A second reason is my suspicion that a source model actually works against itself, undermining one of the key lessons it’s meant to serve in this particular case. We can see this played out in the Lutheran / Reformed dispute over principles of worship. A distinction is drawn between the normative and the regulative principles of worship. The normative principle states that anything not prohibited in scripture regarding worship is permitted; and the regulative — the stricter of the two — that anything not prescribed is prohibited. The Lutherans opted for the former principle, and the Reformed the latter.

Here is a confessional Lutheran articulation of the normative principle of worship:

We believe, teach, and confess … that no church should condemn another because one has less or more external ceremonies not commanded by God than the other, if otherwise there is agreement among them in doctrine and all its articles, as also in the right use of the holy sacraments, according to the well-known saying: … Disagreement in fasting does not destroy agreement in faith. …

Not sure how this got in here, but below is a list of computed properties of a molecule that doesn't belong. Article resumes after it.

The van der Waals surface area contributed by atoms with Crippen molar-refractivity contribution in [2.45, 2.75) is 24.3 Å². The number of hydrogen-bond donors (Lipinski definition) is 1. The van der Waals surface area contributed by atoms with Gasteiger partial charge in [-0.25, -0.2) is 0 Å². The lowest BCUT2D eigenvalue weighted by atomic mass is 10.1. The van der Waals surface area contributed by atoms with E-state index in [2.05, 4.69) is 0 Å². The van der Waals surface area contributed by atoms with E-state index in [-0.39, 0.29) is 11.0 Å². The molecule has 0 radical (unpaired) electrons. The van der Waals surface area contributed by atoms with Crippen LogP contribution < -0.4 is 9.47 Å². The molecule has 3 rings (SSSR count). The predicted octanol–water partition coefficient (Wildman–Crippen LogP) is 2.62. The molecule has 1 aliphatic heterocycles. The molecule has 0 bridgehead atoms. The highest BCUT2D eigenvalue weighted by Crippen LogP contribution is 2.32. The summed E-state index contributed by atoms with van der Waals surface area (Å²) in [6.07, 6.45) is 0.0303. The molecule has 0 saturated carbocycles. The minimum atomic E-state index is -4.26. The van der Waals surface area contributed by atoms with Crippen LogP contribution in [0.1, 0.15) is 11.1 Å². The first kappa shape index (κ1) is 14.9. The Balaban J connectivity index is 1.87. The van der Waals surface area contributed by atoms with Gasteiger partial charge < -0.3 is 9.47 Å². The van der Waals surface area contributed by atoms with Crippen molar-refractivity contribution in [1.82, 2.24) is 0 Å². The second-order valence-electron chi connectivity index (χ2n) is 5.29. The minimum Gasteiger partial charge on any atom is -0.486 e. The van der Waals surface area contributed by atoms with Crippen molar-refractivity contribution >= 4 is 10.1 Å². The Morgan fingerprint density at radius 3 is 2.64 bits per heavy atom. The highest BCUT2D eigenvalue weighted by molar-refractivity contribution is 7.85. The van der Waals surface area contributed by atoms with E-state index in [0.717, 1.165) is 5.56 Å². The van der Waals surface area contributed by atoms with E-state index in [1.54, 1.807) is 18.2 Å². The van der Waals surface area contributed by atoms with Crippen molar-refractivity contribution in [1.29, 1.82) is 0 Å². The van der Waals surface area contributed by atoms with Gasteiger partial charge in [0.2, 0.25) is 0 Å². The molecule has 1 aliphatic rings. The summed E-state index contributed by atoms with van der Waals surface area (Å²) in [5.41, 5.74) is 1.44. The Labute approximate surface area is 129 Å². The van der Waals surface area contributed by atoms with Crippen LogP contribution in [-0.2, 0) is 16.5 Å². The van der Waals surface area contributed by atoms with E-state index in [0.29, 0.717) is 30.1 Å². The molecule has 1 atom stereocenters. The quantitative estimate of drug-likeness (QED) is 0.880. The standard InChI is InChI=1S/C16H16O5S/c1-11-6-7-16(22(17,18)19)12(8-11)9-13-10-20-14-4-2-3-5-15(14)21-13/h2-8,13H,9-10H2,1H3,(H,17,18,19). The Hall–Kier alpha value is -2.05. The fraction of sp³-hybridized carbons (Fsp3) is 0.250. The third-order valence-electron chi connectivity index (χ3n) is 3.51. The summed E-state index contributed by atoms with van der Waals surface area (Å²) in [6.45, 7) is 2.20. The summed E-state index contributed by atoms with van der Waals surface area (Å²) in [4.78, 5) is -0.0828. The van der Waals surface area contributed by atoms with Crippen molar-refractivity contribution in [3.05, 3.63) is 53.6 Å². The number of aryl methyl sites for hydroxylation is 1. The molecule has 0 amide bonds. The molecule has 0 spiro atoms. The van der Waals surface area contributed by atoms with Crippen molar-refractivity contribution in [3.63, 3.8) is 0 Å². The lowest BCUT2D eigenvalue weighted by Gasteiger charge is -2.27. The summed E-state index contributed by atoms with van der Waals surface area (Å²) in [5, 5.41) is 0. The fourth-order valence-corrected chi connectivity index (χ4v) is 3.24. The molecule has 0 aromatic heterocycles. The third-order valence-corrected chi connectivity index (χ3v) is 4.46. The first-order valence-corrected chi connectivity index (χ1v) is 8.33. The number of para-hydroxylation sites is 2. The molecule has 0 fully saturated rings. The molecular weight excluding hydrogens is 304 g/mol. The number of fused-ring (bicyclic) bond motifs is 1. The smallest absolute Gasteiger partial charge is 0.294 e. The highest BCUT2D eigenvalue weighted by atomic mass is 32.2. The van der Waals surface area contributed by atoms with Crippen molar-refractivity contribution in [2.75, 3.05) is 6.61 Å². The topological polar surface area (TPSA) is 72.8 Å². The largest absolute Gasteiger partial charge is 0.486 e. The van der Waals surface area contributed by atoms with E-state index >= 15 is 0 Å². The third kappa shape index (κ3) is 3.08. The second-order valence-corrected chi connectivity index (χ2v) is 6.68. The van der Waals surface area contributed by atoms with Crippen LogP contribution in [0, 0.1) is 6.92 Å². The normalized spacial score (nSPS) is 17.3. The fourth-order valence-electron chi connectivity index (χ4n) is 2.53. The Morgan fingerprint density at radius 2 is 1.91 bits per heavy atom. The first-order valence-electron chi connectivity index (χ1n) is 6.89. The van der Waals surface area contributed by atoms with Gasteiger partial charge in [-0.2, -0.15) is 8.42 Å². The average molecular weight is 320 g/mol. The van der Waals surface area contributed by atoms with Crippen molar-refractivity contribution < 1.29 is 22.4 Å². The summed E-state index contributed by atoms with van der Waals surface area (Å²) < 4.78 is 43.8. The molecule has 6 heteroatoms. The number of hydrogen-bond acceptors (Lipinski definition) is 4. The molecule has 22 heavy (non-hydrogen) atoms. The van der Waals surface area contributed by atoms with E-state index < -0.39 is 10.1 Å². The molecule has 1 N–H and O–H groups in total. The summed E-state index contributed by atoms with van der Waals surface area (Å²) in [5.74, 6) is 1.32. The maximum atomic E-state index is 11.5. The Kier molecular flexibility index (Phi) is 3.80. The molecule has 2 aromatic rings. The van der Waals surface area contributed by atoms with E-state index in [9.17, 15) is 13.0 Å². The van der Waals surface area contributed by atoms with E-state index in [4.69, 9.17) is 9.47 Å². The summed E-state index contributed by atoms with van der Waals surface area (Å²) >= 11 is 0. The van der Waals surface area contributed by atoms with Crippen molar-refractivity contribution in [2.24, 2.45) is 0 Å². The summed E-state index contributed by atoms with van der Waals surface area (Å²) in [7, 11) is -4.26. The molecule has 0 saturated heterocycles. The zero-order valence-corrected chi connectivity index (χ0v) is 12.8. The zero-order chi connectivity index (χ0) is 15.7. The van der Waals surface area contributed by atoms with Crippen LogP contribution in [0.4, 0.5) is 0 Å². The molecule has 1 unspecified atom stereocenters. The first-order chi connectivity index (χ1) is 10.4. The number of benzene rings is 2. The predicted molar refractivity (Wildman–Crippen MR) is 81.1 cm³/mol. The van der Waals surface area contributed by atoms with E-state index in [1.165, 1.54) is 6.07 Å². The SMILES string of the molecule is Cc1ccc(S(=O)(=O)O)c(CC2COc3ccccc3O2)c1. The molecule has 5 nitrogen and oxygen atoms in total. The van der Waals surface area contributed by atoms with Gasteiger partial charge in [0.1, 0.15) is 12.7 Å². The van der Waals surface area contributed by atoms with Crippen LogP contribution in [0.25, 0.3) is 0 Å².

Accordingly, we reject and condemn as wrong and contrary to God’s Word when it is taught: … when these external ceremonies and adiaphora are abrogated in such a manner as though it were not free to the congregation of God to employ one or more in Christian liberty, according to its circumstances, as may be most useful at any time to the Church. [Ep-FC. 10.7, 12. (1577)]

And here is a confessional Reformed articulation of the regulative principle of worship.